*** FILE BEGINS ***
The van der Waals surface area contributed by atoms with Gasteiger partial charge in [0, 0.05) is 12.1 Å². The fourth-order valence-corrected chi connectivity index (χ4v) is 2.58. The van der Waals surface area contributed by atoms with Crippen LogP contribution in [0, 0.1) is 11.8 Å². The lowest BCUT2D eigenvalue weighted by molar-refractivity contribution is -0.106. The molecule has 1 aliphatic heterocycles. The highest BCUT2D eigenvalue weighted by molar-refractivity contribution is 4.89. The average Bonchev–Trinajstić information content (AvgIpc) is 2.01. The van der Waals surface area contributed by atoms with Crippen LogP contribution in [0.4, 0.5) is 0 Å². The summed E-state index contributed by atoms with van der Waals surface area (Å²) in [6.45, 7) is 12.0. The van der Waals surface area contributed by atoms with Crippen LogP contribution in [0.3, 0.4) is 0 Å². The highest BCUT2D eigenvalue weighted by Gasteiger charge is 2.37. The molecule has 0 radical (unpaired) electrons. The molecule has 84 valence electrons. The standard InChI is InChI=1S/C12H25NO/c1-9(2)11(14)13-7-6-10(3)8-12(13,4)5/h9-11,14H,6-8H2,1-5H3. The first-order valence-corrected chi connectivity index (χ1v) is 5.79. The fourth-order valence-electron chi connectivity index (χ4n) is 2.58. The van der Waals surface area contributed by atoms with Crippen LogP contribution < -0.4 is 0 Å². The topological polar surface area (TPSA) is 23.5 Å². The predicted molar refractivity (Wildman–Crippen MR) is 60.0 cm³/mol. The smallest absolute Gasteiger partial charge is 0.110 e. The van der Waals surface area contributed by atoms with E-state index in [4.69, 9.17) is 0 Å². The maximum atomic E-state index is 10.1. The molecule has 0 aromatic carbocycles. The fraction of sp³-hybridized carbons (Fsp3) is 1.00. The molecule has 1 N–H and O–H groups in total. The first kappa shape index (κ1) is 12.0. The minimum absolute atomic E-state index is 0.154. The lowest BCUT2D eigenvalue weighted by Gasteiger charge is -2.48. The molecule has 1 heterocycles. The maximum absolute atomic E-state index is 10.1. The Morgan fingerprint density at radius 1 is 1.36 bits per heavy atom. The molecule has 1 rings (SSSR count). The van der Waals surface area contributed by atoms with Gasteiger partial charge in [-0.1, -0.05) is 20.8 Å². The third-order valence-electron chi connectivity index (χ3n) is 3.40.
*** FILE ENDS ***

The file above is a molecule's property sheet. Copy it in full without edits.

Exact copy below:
The van der Waals surface area contributed by atoms with Gasteiger partial charge in [0, 0.05) is 12.1 Å². The fourth-order valence-corrected chi connectivity index (χ4v) is 2.58. The van der Waals surface area contributed by atoms with Crippen LogP contribution in [0, 0.1) is 11.8 Å². The lowest BCUT2D eigenvalue weighted by molar-refractivity contribution is -0.106. The molecule has 1 aliphatic heterocycles. The highest BCUT2D eigenvalue weighted by molar-refractivity contribution is 4.89. The average Bonchev–Trinajstić information content (AvgIpc) is 2.01. The van der Waals surface area contributed by atoms with Crippen LogP contribution in [0.4, 0.5) is 0 Å². The summed E-state index contributed by atoms with van der Waals surface area (Å²) in [6.45, 7) is 12.0. The van der Waals surface area contributed by atoms with Crippen LogP contribution in [0.3, 0.4) is 0 Å². The highest BCUT2D eigenvalue weighted by Gasteiger charge is 2.37. The molecule has 0 radical (unpaired) electrons. The molecule has 84 valence electrons. The standard InChI is InChI=1S/C12H25NO/c1-9(2)11(14)13-7-6-10(3)8-12(13,4)5/h9-11,14H,6-8H2,1-5H3. The first-order valence-corrected chi connectivity index (χ1v) is 5.79. The fourth-order valence-electron chi connectivity index (χ4n) is 2.58. The van der Waals surface area contributed by atoms with Crippen LogP contribution < -0.4 is 0 Å². The topological polar surface area (TPSA) is 23.5 Å². The predicted molar refractivity (Wildman–Crippen MR) is 60.0 cm³/mol. The smallest absolute Gasteiger partial charge is 0.110 e. The van der Waals surface area contributed by atoms with E-state index in [4.69, 9.17) is 0 Å². The maximum atomic E-state index is 10.1. The molecule has 0 aromatic carbocycles. The fraction of sp³-hybridized carbons (Fsp3) is 1.00. The molecule has 1 N–H and O–H groups in total. The first kappa shape index (κ1) is 12.0. The minimum absolute atomic E-state index is 0.154. The lowest BCUT2D eigenvalue weighted by Gasteiger charge is -2.48. The molecule has 1 heterocycles. The maximum absolute atomic E-state index is 10.1. The Morgan fingerprint density at radius 1 is 1.36 bits per heavy atom. The molecule has 1 rings (SSSR count). The van der Waals surface area contributed by atoms with Gasteiger partial charge in [-0.1, -0.05) is 20.8 Å². The third-order valence-electron chi connectivity index (χ3n) is 3.40.